Do's and Don'ts for Seven Days in Iceland

By Ashley Friedman; Updated August 11, 2017

What a week! Create the ideal itinerary for your Iceland trip

Do's and Don'ts for Seven Days in Iceland

Visiting a new country with only a week in which to see everything can be overwhelming, especially one as naturally stunning and historically rich as Iceland. Iceland's glaciers, geothermal springs, active volcanoes and small-city culture are of increasing delight to travelers, who have recently made the country one of the top Europe destinations. When it comes to foreign travel, a little planning yields big rewards, so jot down these must-sees before you head to the airport.

Must-see: Laugarvatn Fontana

One of Iceland's famous geothermal pools beside black sand beaches is about an hour outside of Reyjavik. Relax, soak and wind down in super-heated water enriched with blue and green algae and silica mud set by a crystalline lake topped with meringue-like clouds of steam. While less of a tourist destination than some of the more popular pools in Iceland, it's in beautiful condition and pretty short on crowds.

Must-see: The National Museum of Iceland

A tiny capital city by the standards of most European nations, Reykjavik is long on charm. Galleries, bars and restaurants populate cobblestone streets adorned with brightly colored buildings on the perimeter of deep gray waters. There's also plenty of culture to lap up. Swing by the National Museum, a three-story collection of objects, art and artifacts from the nations history, located in a large old house beside the University of Iceland's campus. The museum was established in 1863 and has relics even older. English guided tours are available for groups of 10 or more (call ahead), and your admission ticket can also get you into the Nielsen-designed Culture House, touted by many as the most beautiful building in Iceland. Peaceful and teeming with some of the best curated objects in the country, The Culture House contains objects from The National Gallery of Iceland, the Icelandic Museum of Natural History and the country's National Museum.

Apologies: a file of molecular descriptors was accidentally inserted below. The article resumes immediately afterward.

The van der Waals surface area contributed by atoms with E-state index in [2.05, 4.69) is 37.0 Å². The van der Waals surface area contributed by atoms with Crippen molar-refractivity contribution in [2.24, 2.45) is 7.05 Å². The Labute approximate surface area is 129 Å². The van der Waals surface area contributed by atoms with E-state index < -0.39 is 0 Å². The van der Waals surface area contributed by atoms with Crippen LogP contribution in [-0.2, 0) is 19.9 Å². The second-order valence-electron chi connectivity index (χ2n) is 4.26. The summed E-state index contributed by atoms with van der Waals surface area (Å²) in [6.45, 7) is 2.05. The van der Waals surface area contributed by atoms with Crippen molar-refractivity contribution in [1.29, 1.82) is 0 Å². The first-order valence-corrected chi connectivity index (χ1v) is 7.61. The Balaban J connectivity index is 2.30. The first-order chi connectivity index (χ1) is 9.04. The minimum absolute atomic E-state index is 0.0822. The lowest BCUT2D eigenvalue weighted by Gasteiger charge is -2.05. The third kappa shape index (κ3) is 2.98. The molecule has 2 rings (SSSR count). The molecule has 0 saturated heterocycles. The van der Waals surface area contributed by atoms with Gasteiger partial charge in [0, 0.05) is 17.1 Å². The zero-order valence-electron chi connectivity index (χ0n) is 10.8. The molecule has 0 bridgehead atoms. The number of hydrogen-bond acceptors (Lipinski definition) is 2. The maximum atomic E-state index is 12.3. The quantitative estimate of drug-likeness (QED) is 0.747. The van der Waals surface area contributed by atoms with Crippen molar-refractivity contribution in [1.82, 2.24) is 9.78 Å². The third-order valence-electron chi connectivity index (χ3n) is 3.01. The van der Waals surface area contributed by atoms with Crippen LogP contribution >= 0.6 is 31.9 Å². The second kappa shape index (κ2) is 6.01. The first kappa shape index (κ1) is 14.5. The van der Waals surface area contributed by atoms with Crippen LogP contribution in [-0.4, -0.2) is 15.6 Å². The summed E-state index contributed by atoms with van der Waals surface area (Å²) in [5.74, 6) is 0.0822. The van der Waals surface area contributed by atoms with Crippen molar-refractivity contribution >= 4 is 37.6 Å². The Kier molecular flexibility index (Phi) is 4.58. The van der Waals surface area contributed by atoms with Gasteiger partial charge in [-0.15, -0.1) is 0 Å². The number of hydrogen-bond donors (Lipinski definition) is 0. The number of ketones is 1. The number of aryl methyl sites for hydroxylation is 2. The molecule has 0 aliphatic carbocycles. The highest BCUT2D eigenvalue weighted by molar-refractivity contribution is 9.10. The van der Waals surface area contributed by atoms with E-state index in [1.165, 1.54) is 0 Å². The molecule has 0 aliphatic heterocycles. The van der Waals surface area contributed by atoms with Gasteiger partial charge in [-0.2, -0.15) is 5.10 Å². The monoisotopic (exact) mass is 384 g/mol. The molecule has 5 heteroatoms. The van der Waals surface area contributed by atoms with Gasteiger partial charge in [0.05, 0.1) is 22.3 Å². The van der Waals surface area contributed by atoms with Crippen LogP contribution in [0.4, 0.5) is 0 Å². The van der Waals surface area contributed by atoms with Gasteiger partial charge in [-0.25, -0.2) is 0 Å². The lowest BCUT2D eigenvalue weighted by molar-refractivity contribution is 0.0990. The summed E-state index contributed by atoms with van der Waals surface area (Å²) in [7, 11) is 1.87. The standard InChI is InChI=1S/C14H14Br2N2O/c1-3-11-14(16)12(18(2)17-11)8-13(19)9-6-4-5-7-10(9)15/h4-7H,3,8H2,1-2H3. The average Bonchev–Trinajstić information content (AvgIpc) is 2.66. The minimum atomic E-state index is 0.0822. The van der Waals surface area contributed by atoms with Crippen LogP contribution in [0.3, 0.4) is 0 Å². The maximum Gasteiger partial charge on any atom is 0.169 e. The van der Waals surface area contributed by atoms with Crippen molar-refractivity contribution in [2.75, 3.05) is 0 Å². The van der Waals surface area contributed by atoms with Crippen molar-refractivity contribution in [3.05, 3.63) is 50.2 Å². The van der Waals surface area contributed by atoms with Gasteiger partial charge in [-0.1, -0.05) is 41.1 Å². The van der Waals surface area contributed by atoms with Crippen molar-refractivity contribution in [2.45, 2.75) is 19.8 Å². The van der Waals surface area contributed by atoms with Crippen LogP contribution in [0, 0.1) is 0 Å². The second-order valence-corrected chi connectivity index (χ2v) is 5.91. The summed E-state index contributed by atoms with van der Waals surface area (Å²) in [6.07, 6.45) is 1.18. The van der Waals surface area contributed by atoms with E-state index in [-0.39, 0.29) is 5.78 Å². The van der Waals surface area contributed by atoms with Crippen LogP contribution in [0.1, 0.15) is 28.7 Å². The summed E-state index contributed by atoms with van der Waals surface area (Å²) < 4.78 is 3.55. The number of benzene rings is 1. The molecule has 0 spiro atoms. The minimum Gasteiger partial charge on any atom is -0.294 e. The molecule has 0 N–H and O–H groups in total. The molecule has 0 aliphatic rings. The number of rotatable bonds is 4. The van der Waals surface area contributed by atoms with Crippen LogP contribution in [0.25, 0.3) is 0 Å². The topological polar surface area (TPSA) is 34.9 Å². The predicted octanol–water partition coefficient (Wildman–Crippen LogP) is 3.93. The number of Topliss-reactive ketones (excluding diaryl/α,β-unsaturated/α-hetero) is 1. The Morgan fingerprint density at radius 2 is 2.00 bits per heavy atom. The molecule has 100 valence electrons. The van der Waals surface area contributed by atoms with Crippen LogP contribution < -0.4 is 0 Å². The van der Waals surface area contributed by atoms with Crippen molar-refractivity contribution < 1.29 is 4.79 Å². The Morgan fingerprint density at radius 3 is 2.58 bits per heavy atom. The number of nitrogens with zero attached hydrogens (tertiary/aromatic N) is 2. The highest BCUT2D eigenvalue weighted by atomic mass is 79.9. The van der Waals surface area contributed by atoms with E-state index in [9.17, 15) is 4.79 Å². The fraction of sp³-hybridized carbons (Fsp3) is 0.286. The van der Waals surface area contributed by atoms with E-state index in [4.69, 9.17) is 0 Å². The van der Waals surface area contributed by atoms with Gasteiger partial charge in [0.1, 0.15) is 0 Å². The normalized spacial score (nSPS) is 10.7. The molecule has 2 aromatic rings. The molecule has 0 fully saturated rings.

Must-see: Vatnajokull National Park

This park is so large that its boundaries actually encompass almost 14 percent of the country in Iceland. Aside from its vastness, the area boasts Europe's largest glacier. If you're adventurous, climb the glacier or explore the extant volcanic craters in one of the park's four independently managed regions. For a leisurely stroll, walk the trails, take in the painterly foothills and be captivated by stunning waterfalls that make pictures of Iceland the perfect desktop wallpaper. Plan to begin your journey in Skaftafell, at the park's southern visitors center for information on the park, tours and the area's history. Ask for directions to hiking trails and details on places to stay if you decide you'd like to make your Vatnajokull exploration a two-day affair.

Feel free to skip: The Blue Lagoon

Yes, this is the most photographed destination in Iceland and yes, it's beautiful, but the recent crowds and the addition of numerous swim-up bars have made this geothermal spa feel more like a resort hotel pool. If you're looking for a party and don't mind the crowds, by all means, go forth and Instagram. But if you're after a more immersive, authentic experience, try one of the other waterfront spas.

Feel free to skip: Driving

Unless you're a seasoned driver in winter weather, consider hiring a chauffeured car to get around. Icy conditions, frequent road closures and minimal nighttime lighting can make driving around Iceland, especially in the countryside, a stressful and dangerous experience. Having your own vehicle means easy access to some off-the-beaten-path landmarks and sights that you might not see with a tour group. If you can swing it, hire a local who's familiar with the roads and the unpredictable driving conditions. It's well worth the money and will give you even more time to gaze out the window at the dreamlike surroundings.

About the Author

Ashley Friedman